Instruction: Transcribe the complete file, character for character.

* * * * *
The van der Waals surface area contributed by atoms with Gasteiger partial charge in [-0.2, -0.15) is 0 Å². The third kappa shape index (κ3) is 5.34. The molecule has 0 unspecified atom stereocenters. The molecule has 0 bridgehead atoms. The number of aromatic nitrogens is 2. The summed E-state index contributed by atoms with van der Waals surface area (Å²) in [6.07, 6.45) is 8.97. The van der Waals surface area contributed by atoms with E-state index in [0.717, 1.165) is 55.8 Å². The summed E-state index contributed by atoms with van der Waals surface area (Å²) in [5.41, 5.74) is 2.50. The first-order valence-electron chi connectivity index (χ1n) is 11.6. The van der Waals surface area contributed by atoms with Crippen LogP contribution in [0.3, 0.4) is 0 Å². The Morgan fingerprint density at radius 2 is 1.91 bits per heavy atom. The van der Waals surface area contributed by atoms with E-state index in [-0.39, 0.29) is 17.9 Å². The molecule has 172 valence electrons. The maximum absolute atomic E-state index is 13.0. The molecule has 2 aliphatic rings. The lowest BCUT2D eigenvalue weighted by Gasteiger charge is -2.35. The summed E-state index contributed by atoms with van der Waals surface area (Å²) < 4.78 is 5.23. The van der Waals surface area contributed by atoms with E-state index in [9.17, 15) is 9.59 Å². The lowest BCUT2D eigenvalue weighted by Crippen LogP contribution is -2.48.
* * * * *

The van der Waals surface area contributed by atoms with Gasteiger partial charge in [-0.2, -0.15) is 0 Å². The third kappa shape index (κ3) is 5.34. The molecule has 0 unspecified atom stereocenters. The molecule has 0 bridgehead atoms. The number of aromatic nitrogens is 2. The summed E-state index contributed by atoms with van der Waals surface area (Å²) in [6.07, 6.45) is 8.97. The van der Waals surface area contributed by atoms with E-state index in [0.717, 1.165) is 55.8 Å². The summed E-state index contributed by atoms with van der Waals surface area (Å²) in [5.41, 5.74) is 2.50. The first-order valence-electron chi connectivity index (χ1n) is 11.6. The van der Waals surface area contributed by atoms with Crippen LogP contribution in [0.3, 0.4) is 0 Å². The Morgan fingerprint density at radius 2 is 1.91 bits per heavy atom. The van der Waals surface area contributed by atoms with E-state index in [-0.39, 0.29) is 17.9 Å². The molecule has 172 valence electrons. The maximum absolute atomic E-state index is 13.0. The molecule has 2 aliphatic rings. The lowest BCUT2D eigenvalue weighted by Gasteiger charge is -2.35. The summed E-state index contributed by atoms with van der Waals surface area (Å²) < 4.78 is 5.23. The van der Waals surface area contributed by atoms with E-state index in [9.17, 15) is 9.59 Å². The lowest BCUT2D eigenvalue weighted by Crippen LogP contribution is -2.48.